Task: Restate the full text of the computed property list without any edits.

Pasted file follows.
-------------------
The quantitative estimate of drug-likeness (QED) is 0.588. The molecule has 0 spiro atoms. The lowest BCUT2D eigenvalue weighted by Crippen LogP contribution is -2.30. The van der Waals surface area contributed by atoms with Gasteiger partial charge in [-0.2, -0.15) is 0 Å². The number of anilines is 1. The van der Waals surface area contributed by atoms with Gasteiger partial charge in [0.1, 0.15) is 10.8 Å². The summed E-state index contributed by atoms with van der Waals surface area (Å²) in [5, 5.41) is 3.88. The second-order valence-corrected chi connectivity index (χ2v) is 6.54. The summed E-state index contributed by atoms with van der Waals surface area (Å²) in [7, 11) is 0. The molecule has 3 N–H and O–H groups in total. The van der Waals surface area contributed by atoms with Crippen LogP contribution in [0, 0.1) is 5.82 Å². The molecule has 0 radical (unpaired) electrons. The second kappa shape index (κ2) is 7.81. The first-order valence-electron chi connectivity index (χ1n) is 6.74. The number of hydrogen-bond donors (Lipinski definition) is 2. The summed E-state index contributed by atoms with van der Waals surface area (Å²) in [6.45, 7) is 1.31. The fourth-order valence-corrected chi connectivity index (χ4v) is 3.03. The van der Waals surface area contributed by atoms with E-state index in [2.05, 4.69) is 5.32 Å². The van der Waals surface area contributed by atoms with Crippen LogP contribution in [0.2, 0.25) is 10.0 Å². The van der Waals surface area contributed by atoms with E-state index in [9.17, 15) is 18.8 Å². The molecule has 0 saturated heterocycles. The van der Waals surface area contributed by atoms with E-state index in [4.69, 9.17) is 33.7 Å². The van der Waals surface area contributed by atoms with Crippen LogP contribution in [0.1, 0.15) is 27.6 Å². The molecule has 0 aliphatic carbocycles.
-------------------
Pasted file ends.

The quantitative estimate of drug-likeness (QED) is 0.588. The molecule has 0 spiro atoms. The lowest BCUT2D eigenvalue weighted by Crippen LogP contribution is -2.30. The van der Waals surface area contributed by atoms with Gasteiger partial charge in [-0.2, -0.15) is 0 Å². The number of anilines is 1. The van der Waals surface area contributed by atoms with Gasteiger partial charge in [0.1, 0.15) is 10.8 Å². The summed E-state index contributed by atoms with van der Waals surface area (Å²) in [5, 5.41) is 3.88. The second-order valence-corrected chi connectivity index (χ2v) is 6.54. The summed E-state index contributed by atoms with van der Waals surface area (Å²) in [7, 11) is 0. The molecule has 3 N–H and O–H groups in total. The van der Waals surface area contributed by atoms with Crippen LogP contribution in [0, 0.1) is 5.82 Å². The molecule has 0 radical (unpaired) electrons. The second kappa shape index (κ2) is 7.81. The first-order valence-electron chi connectivity index (χ1n) is 6.74. The number of hydrogen-bond donors (Lipinski definition) is 2. The summed E-state index contributed by atoms with van der Waals surface area (Å²) in [6.45, 7) is 1.31. The fourth-order valence-corrected chi connectivity index (χ4v) is 3.03. The van der Waals surface area contributed by atoms with E-state index in [2.05, 4.69) is 5.32 Å². The van der Waals surface area contributed by atoms with Crippen LogP contribution in [0.2, 0.25) is 10.0 Å². The van der Waals surface area contributed by atoms with E-state index in [9.17, 15) is 18.8 Å². The molecule has 0 saturated heterocycles. The van der Waals surface area contributed by atoms with E-state index in [4.69, 9.17) is 33.7 Å². The van der Waals surface area contributed by atoms with Crippen LogP contribution in [0.1, 0.15) is 27.6 Å². The molecule has 0 aliphatic carbocycles.